Police Officers Must Protect Their Own Mental Health

I was a Police Officer in Wisconsin, for 21 years. In April, 2016, I was involved in a critical incident when I used deadly force against someone who armed themselves with a hatchet inside a busy department store.

I faced many personal and professional mental health challenges after my critical incident, and it has taken me many years to get back on track. I would not have been successful with my mental health without the unwavering support of my family, friends, colleagues, and even strangers.

The issue of mental health is prominent everywhere in the public safety profession and it is an issue that commands a new perspective.

So what is Stigma? According to the Webster’s New World Dictionary, the definition of Stigma is, “a mark of disgrace or reproach.” Public safety professionals who struggle with mental health issues often feel devalued and fearful because of the negative attitude society and others in their profession may have against them. As a result, public safety professionals struggling with mental health issues may not get the help they need for fear they’ll be discriminated against, or even worse, terminated.

The public safety profession is a high stress environment that has been associated with mental health issues. Public safety professionals who openly seek help for anxiety, depression, emotional disorders, or post-traumatic stress often face personal or professional criticism, discrimination, and sometimes termination. This should not deter them from seeking help, but it does. We need to work together to stop the stigma.

Public safety professionals may choose to treat their mental health issues with poor coping strategies such as excessive consumption of alcohol, drug abuse, casual sex, and other risky behavior. These strategies are self-destructive and tend to cause more stress, anxiety, and depression. In worst cases, these strategies may become criminal.

One of my many poor coping strategies was abusing alcohol. Prior to my critical incident I collected wine and enjoyed a glass of wine every now and then. However, after my critical incident I began abusing liquor, mainly whiskey and the cheapest vodka I could get my hands on. I would consume whiskey and vodka straight from their bottles, on the rocks, or I’d create my own cocktails by combining over the counter liquid sleeping or liquid allergy medicines.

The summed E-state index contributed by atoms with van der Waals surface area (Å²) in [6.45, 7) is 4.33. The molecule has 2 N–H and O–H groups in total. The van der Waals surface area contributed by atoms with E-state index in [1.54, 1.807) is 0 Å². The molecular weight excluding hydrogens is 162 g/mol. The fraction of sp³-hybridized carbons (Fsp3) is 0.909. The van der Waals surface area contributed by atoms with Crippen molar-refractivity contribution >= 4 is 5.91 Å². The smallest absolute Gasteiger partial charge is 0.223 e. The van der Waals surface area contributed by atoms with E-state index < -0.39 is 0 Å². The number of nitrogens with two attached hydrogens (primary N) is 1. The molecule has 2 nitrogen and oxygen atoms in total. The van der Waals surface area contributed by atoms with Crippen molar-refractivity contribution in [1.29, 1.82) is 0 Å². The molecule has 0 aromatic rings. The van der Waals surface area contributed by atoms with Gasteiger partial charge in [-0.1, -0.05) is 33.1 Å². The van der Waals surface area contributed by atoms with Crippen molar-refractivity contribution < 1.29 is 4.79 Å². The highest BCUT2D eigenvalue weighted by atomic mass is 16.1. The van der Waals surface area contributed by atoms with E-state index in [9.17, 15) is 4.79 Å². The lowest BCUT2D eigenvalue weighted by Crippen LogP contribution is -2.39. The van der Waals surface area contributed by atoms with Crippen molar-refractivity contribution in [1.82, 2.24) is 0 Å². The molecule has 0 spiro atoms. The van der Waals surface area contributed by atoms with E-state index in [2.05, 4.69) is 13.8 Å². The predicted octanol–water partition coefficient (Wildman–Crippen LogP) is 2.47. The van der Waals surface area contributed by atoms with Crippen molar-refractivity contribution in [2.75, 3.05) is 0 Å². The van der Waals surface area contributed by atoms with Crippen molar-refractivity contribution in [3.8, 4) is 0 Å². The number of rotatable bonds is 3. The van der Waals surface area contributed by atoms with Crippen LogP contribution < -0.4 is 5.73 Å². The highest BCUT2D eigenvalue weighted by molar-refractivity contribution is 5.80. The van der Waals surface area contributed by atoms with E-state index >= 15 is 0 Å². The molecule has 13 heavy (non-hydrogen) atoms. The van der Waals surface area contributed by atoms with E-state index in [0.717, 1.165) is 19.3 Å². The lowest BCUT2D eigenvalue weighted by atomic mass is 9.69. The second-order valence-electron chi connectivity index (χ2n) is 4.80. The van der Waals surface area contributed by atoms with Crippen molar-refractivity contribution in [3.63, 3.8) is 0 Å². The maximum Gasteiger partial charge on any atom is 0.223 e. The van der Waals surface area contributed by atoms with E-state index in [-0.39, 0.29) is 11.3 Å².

I remember one instance when my oldest daughter had leftover prescribed liquid cough medicine containing codeine. I combined whatever was remining in the bottle with a glass of wine. Abusing alcohol may have been a quick fix, but it caused me even more stress, anxiety, and depression.

Another way I dangerously coped was drinking and driving. Prior to attending any type of social event, even as simple as going to the grocery store, I would consume alcohol. I would travel to a nearby gas station and purchase many small bottles of liquor containing about 1.5 ounces of whiskey, vodka or whatever I could afford at the time. I would immediately consume the alcohol in my vehicle prior to travelling to my destination. I tossed the empty bottles in the back of my vehicle or out the window while I was driving.

My duty weapon during my critical incident was a Glock 22 Gen 4 – 40 Caliber. I put my duty weapon to my head at least a dozen times. Sometimes I even placed the barrel in my mouth. I would always remove the magazine, but for those of you who are not familiar with a Glock, if you don’t rack the slide and remove the round from the chamber (barrel) it will still discharge a round. I very easily could have accidentally killed myself.

I also used casual sex to distract myself from my emotional discomfort and pain. But, it doesn’t have to be this way for police officers who are suffering from mental health disorders.

To overcome the mental health stigma in the public safety profession it is important that those public safety professionals who suffer from mental health issues learn to understand, accept, and determine what is needed to treat it. It is time to become a part of the solution and work with those suffering to make mental health issues stigma free.

Public safety leaders must take a helpful approach when anyone in their command is struggling from mental health issues. Leaders should establish peer support groups and actively participate in them.

Public safety professionals need to be able to trust the leaders and colleagues of their departments to recognize the obstacles and stigmas associated with mental health. They need to feel comfortable and confident that if they are involved in a critical incident and later struggle with mental health issues from the incident, that help will be available with no strings attached. Because, ultimately, mental illness is a medical disorder and not a character flaw or a sign of personal or professional weakness.